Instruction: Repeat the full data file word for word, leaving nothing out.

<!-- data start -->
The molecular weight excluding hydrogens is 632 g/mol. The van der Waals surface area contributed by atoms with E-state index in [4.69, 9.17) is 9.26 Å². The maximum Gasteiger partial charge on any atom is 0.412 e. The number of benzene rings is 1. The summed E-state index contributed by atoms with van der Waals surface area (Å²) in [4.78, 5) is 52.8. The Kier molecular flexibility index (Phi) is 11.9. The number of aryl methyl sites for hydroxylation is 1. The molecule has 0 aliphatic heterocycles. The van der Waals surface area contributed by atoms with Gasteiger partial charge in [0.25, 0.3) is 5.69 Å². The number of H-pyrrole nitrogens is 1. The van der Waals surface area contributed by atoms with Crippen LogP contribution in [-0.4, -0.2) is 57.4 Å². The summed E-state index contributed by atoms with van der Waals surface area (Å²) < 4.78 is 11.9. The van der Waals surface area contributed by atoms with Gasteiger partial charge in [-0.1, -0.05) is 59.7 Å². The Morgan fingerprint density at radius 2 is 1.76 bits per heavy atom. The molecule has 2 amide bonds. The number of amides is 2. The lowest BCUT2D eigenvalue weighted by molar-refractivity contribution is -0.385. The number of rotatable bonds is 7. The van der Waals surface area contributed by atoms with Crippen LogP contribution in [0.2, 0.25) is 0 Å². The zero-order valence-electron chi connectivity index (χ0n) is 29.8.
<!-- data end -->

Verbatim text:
The molecular weight excluding hydrogens is 632 g/mol. The van der Waals surface area contributed by atoms with E-state index in [4.69, 9.17) is 9.26 Å². The maximum Gasteiger partial charge on any atom is 0.412 e. The number of benzene rings is 1. The summed E-state index contributed by atoms with van der Waals surface area (Å²) in [4.78, 5) is 52.8. The Kier molecular flexibility index (Phi) is 11.9. The number of aryl methyl sites for hydroxylation is 1. The molecule has 0 aliphatic heterocycles. The van der Waals surface area contributed by atoms with Gasteiger partial charge in [0.25, 0.3) is 5.69 Å². The number of H-pyrrole nitrogens is 1. The van der Waals surface area contributed by atoms with Crippen LogP contribution in [-0.4, -0.2) is 57.4 Å². The summed E-state index contributed by atoms with van der Waals surface area (Å²) < 4.78 is 11.9. The van der Waals surface area contributed by atoms with Gasteiger partial charge in [-0.1, -0.05) is 59.7 Å². The Morgan fingerprint density at radius 2 is 1.76 bits per heavy atom. The molecule has 2 amide bonds. The number of amides is 2. The lowest BCUT2D eigenvalue weighted by molar-refractivity contribution is -0.385. The number of rotatable bonds is 7. The van der Waals surface area contributed by atoms with Crippen LogP contribution in [0.2, 0.25) is 0 Å². The zero-order valence-electron chi connectivity index (χ0n) is 29.8.